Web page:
]. These calculations were performed on each subjects' pupil diameter obtained from the topographic data.

      2.5 Axial length measurement

      AL was measured at baseline and at the 6-month and 12-month visits using a non-contact optical biometry (Lenstar 900; Haag-Streit AG, Switzerland). At each visit, three measurements above the minimal signal-to-noise ratio recommended by the manufacturer were obtained by the same operator, and the median value was used. AL elongation was defined as the difference between the measurements obtained at the baseline and at each visit.

      2.6 Statistical analysis

      All statistical analyses were performed using R software (version 3.2.2, http://www.R-project.org/), and only the data from the right eyes were used for analysis. The normality of the data was tested using the Shapiro-Wilk test. Differences between the two groups were tested using the unpaired t-test for quantitative data and Chi-square test for proportional data. Changes of AL over time between groups were analyzed using repeated-measures analysis of variance (ANOVA). For significant outcomes, post hoc comparisons using Bonferroni corrections were performed. Multiple linear regressions were used to analyze the relationships between AL elongation and baseline age, baseline SER, treatment zone size, treatment zone decentration, aberration RMS, and RCRP parameters. Statistical significance was set at p < 0.05.

      3. Results

      A total of 90 (88.2 %) patients completed all follow-up measurements. Twelve participants were considered dropouts due to failure to adapt to lens wear (two), broken lens (three), poor vision (two), and loss to follow-up (five), and their data were excluded from the final analysis. Baseline biometrics and comparisons among the groups are shown in Table 2. No significant differences were observed in age, sex, SER, or pupil diameter between the two groups (both P > 0.05, unpaired t-test and Chi-square test).
      Table 2Baseline data of participants in two groups.
      Group A (n = 46)Group B (n = 44)P value
      Age (year)10.65 ± 1.8010.40 ± 1.640.51
      Sex (M/F)18/2822/220.30
      SER (D)−2.63 ± 0.85−2.67 ± 0.910.82
      Pupil diameter (mm)4.84 ± 0.714.78 ± 0.760.69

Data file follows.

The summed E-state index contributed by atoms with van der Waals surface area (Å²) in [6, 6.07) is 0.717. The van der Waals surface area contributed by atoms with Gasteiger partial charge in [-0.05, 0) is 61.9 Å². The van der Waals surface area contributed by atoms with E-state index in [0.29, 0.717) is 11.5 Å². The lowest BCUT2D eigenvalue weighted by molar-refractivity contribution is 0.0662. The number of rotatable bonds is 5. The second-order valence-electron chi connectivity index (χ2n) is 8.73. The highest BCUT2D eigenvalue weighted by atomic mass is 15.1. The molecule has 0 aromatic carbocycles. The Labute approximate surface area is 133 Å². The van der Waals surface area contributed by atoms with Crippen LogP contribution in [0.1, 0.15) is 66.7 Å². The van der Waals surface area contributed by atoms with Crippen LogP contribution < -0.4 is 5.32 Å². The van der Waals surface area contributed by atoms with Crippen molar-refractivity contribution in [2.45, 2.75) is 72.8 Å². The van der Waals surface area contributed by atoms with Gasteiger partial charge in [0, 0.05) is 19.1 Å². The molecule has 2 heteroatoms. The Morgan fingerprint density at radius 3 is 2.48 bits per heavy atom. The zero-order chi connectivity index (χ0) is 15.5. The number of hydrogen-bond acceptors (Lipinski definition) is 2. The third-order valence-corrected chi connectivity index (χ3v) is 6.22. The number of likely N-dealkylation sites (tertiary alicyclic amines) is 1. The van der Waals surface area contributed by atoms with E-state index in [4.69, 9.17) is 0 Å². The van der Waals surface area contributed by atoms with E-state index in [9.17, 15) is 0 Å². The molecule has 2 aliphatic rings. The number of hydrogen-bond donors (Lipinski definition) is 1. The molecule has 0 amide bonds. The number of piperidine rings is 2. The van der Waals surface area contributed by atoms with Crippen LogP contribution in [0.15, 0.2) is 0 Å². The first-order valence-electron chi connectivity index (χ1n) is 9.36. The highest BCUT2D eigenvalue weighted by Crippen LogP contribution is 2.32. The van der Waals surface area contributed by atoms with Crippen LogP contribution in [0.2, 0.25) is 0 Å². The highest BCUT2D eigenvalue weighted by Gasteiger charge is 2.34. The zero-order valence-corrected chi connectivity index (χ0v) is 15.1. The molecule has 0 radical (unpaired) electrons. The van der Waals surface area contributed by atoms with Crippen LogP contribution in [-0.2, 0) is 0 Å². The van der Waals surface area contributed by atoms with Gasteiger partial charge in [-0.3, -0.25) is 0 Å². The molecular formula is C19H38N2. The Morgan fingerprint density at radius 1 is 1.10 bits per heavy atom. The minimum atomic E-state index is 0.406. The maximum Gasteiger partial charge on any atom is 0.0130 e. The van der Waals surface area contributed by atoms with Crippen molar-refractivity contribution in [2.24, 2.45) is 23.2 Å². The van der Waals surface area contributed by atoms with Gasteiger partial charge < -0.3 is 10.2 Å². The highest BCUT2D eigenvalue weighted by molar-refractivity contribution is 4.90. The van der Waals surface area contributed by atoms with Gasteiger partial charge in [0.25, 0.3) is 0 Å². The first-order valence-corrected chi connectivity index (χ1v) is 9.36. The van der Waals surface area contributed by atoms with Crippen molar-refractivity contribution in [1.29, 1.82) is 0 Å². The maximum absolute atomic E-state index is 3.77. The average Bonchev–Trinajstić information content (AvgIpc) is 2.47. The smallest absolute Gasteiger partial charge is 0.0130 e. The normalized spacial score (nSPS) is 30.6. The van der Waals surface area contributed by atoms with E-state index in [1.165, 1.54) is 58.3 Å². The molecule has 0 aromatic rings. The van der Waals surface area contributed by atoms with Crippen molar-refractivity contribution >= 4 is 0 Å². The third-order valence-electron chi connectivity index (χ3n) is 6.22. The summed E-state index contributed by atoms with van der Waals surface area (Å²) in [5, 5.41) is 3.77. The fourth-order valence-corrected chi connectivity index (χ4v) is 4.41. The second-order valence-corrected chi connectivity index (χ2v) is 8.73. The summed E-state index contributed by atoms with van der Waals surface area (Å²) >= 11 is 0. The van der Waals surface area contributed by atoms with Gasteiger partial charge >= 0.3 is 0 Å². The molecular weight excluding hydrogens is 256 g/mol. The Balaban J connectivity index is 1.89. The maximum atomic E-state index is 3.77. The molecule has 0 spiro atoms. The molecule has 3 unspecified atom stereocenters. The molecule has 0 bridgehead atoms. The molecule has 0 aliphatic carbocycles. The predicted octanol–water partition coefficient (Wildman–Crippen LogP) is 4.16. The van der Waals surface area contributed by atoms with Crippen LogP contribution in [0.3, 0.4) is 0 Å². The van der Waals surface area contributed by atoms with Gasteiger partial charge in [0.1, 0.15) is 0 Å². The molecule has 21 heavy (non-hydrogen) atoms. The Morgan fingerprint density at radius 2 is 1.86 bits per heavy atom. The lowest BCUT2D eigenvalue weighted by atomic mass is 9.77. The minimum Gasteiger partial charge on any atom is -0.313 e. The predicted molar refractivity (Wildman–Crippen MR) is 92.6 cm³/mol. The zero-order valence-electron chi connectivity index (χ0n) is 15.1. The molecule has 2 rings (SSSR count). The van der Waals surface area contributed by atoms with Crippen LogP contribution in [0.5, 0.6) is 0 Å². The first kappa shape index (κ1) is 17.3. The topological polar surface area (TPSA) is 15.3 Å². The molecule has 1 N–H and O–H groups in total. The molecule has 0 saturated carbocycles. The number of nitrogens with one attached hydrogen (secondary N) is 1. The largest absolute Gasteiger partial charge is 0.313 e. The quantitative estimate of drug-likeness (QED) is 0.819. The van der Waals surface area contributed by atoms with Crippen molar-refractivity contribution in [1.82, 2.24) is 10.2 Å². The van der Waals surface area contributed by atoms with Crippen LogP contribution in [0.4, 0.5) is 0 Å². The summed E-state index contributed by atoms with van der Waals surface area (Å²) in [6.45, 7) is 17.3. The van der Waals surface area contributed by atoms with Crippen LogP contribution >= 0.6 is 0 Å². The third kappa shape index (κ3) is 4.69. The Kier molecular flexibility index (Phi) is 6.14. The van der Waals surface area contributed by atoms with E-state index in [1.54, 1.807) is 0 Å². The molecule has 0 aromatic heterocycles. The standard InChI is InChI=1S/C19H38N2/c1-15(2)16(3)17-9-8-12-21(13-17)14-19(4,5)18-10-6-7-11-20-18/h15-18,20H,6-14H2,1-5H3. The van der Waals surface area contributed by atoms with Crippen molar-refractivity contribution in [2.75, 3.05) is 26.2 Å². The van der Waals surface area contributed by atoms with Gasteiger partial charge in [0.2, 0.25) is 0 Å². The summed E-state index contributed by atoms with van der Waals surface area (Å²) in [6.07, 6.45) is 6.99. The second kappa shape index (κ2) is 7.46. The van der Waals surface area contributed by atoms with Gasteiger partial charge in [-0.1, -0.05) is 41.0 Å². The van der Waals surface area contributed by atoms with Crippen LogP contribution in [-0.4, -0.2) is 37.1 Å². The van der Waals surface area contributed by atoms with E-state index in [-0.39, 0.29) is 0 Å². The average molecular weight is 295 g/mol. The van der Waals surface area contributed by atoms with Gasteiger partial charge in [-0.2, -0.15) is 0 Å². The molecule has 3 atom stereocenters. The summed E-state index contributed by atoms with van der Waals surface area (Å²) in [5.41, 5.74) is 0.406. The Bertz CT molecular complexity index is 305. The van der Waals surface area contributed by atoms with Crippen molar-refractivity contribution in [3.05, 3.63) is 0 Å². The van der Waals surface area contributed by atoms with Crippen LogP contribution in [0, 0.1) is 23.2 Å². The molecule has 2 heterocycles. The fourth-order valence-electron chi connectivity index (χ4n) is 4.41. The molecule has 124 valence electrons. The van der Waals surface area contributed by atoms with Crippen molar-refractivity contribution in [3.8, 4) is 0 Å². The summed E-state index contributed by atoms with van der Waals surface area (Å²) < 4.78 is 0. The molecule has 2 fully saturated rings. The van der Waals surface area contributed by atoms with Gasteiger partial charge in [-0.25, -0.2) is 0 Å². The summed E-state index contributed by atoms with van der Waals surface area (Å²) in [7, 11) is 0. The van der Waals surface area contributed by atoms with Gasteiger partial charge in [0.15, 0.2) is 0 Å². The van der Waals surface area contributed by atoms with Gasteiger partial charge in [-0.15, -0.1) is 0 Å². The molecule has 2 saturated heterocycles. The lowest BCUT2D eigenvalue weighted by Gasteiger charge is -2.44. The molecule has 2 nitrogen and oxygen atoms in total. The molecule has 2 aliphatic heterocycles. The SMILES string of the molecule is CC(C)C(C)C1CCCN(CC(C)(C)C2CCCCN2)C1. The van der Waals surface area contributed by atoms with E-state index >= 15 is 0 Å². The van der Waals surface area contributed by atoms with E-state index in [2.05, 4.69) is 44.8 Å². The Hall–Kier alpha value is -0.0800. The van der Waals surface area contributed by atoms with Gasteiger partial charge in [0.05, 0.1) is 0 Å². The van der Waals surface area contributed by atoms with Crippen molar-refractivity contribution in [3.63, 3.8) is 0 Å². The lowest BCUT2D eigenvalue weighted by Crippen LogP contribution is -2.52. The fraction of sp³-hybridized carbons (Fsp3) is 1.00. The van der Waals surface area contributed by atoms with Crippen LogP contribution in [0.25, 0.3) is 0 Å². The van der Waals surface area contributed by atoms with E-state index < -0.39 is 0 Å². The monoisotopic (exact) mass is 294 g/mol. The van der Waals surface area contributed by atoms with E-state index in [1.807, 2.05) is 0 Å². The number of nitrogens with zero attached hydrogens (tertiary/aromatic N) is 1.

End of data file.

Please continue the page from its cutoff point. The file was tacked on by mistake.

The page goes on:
SER, spherical equivalent refraction.

      3.1 Axial length growth

      There were significant differences in axial growth between two groups over one-year period (P < 0.01, repeated-measures ANOVA). The following Bonferroni-adjusted post hoc comparisons indicated that, axial elongation for children in group A wearing lenses with 5.0 mm-BOZD was 0.04 ± 0.11 mm and 0.13 ± 0.13 mm at the 6-month and 12-month visits, respectively, which were significantly smaller than those in group B wearing lenses with 6.2 mm-BOZD: 0.14 ± 0.17 mm at the 6-month visit (p < 0.01) and 0.28 ± 0.22 mm at the 12-month visit (p < 0.01, Fig. 3).
      Figure thumbnail gr3
      Fig. 3Axial elongation over one year in Group A (wearing lenses with 5.0 mm-BOZD) and group B (wearing lenses with 6.2 mm-BOZD). Data are expressed as the mean ± SD.

      3.2 Treatment zone size and treatment zone decentration

      Compared with group B wearing lenses with 6.2 mm-BOZD, the treatment zone radius in group A was significantly smaller at the 12-month visit (2.12 ± 0.70 mm for group A vs 2.62 ± 0.41 mm for group B, p < 0.01, unpaired t-test, Fig. 4A). However, the treatment zone decentration was not significantly different between the groups (0.20 ± 0.21 mm for group A vs 0.24 ± 0.17 mm for group B, p = 0.27, unpaired t-test, Fig. 4B).
      Figure thumbnail gr4
      Fig. 4Treatment zone size (A) and treatment zone decentration (B) in Group A (wearing lenses with 5.0 mm-BOZD) and group B (wearing lenses with 6.2 mm-BOZD). Data are expressed as the mean ± SD.

      3.3 Distribution of RCRP

      The RCRP profiles in groups A and B are illustrated by representative examples in Fig. 1. The sum of RCRP within the pupillary diameter (4.8 mm) zone (Sum 4.8) in group A (15.71 ± 8.72 D*mm2) was significantly larger than that in group B (10.68 ± 9.10 D*mm2, p < 0.01, unpaired t-test, Fig. 5A). However, there was no significant difference in maximum RCRP (called Y), 3/4Y, 1/2Y, or 1/4Y between two groups (Y = 2.24 ± 1.09 D, 3/4Y = 1.68 ± 0.82 D, 1/2Y = 1.12 ± 0.54 D and 1/4Y = 0.56 ± 0.27 D for group A vs Y = 2.10 ± 1.20 D, 3/4Y = 1.57 ± 0.90 D, 1/2Y = 1.05 ± 0.60 D and 1/4Y = 0.52 ± 0.30 D for group B, all p > 0.05, unpaired t-test, Fig. 5B-E). When the RCRP value changed, the corresponding distance from the corneal apex differed. Although no significant difference in X value which corresponds to Y was observed between two groups (2.30 ± 0.39 mm for group A vs 2.33 ± 0.37 mm for group B, P = 0.66, unpaired t-test, Fig. 5F), at 3/4Y, 1/2Y, and 1/4Y, the corresponding 3/4X, 1/2X, and 1/4X for group A (1.46 ± 0.38 mm; 1.15 ± 0.31 mm and 0.91 ± 0.38 mm, respectively) were significantly smaller than those for group B (1.82 ± 0.44 mm; 1.55 ± 0.40 mm and 1.31 ± 0.37 mm, respectively; all p < 0.01, unpaired t-test, Fig. 5G-I), meaning that the RCRP profile of group A wearing lenses with 5.0 mm-BOZD rose more rapidly.
      Figure thumbnail gr5